Back in November we worked with Tweendykes School to specifically to explore Computing opportunities for all of their students.
Tweendykes is an outstanding community special school in East Hull with pupils aged between 3 and 19. They have a range of difficulties which affect their ability to learn, with some having a diagnosis of ASD and including others supported with profound and multiple learning difficulties (PMLD).
Innovative use of ICT has always been a strength at the school and agreed projects last Autumn included (among others) the following examples:
- Use of Raspberry Pi to look at ways to engage a group of secondary-aged students with a physical computing project and also to explore eye tracking capabilities as an additional piece of research.
- Planning and resourcing a robotics project for pupils with a range of additional learning needs. Multiple projects differentiated.
- Improving access and switch progression for students with PMLD using conductive paint and complimentary tech.
So much to share, but for this post we’ll look at using the Bare Conductive technologies and resources to improving access and switch progression for students with PMLD.
Kath Oliver and her colleagues have a wealth of experience developing skills with assistive input devices. Their ‘switch specialism’ background threw open numerous options as soon as we started to explore conductive paint and it’s possibilities in school.
We weren’t looking for technology to make displays interactive as Tweendykes already use a switch approach to showcase their pupils’ projects. That also meant that other devices such as Makey Makey and the Ototo kits which have facilitated fantastic activities in a mainstream setting were discounted for their duplication of function already in school.
This also started out as an exploratory project with an individual student in mind. That must be noted as the paint was an appropriate resource to use here. You’ll also see that the somewhat slapdash approach to painting on the letters was part of the evaluation.
We did intend to increase the width of the lettering and lines to evaluate reliability and suitability. Apologies if it looks messy – we tried lots of alternative methods!
- How could the Touchboard device and conductive paint increase the range of switch use if we considered adapting the tray?
- Would it allow the student to use almost a gesture approach to switch rather than raising their hand?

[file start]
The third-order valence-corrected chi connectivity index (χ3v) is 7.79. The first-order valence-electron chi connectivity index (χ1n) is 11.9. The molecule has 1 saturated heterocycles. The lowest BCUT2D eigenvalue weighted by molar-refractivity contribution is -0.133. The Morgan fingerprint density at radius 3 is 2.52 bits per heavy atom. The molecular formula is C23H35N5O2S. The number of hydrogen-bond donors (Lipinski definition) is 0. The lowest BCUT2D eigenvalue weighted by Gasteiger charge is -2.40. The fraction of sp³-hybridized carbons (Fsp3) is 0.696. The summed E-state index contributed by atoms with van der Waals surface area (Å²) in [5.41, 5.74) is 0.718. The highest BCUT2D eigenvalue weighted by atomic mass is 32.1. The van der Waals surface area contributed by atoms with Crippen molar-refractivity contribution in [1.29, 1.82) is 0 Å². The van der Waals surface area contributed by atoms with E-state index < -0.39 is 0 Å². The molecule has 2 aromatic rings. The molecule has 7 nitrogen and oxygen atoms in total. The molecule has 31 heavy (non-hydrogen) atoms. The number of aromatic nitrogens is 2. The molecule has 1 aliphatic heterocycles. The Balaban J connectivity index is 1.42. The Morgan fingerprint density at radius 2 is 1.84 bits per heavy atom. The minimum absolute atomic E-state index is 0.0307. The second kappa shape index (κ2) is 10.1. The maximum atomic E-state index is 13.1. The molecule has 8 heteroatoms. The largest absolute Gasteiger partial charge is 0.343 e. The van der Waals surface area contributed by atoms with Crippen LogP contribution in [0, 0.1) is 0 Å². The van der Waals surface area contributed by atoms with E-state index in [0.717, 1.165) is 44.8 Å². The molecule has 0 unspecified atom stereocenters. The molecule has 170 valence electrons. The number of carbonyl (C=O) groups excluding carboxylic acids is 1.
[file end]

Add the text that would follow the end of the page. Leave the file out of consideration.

- Would the paint option from the board allow more responses to be triggered on the tray because of space?
- How reliable would it be?
Moving from ‘pure paint’ as a trigger on the tray to laminates had unpredicted results. We were ‘gobsmacked and amazed’ (Kath’s words!) at the reduction in pressure needed compared to a switch.
And it worked! The laminate was stuck to the bottom layer using velcro and the paint was ‘activated’ through the touch sensed on the top laminate.
- The Touchboard itself was flush to the bottom laminate on the tray as we set up the paint lines and made the connection. This wasn’t the case once we’d attached the power and headphones/speaker. Lesson learnt!
- It was a struggle to paint in a careful fashion so as not to merge 2 connections and confuse the trigger. Even though Kath had adapted a brush for more intricate painting it must be noted that we used a pot of paint. Next time we’ll use the pens, and actually another special school starts another project next week but with pens.
- It became apparent that because of the first point it wasn’t a reliable tool with cause and effect supporting students with PMLD.
Next steps or ‘what if’ suggestions?
- In this case a case. Would a case with a battery pack and an integrated speaker help to meet the needs of this school’s application?
- Would less audio triggers make this switch tray easier to prepare? Perhaps spaced more apart? Only the pen will tell!
And what about next steps generally with Computing activities?
You may remember that the Rapiro robot was used with a peer to peer learning project at another school. It’s been included in the plan for Tweendykes and will be used to extend Computing opportunities for all.
That’ll include cause and effect, switch toys and extending programming for students with a range of SEN. Just wait until they add their Raspberry Pi and extend even further. Next blog post 🙂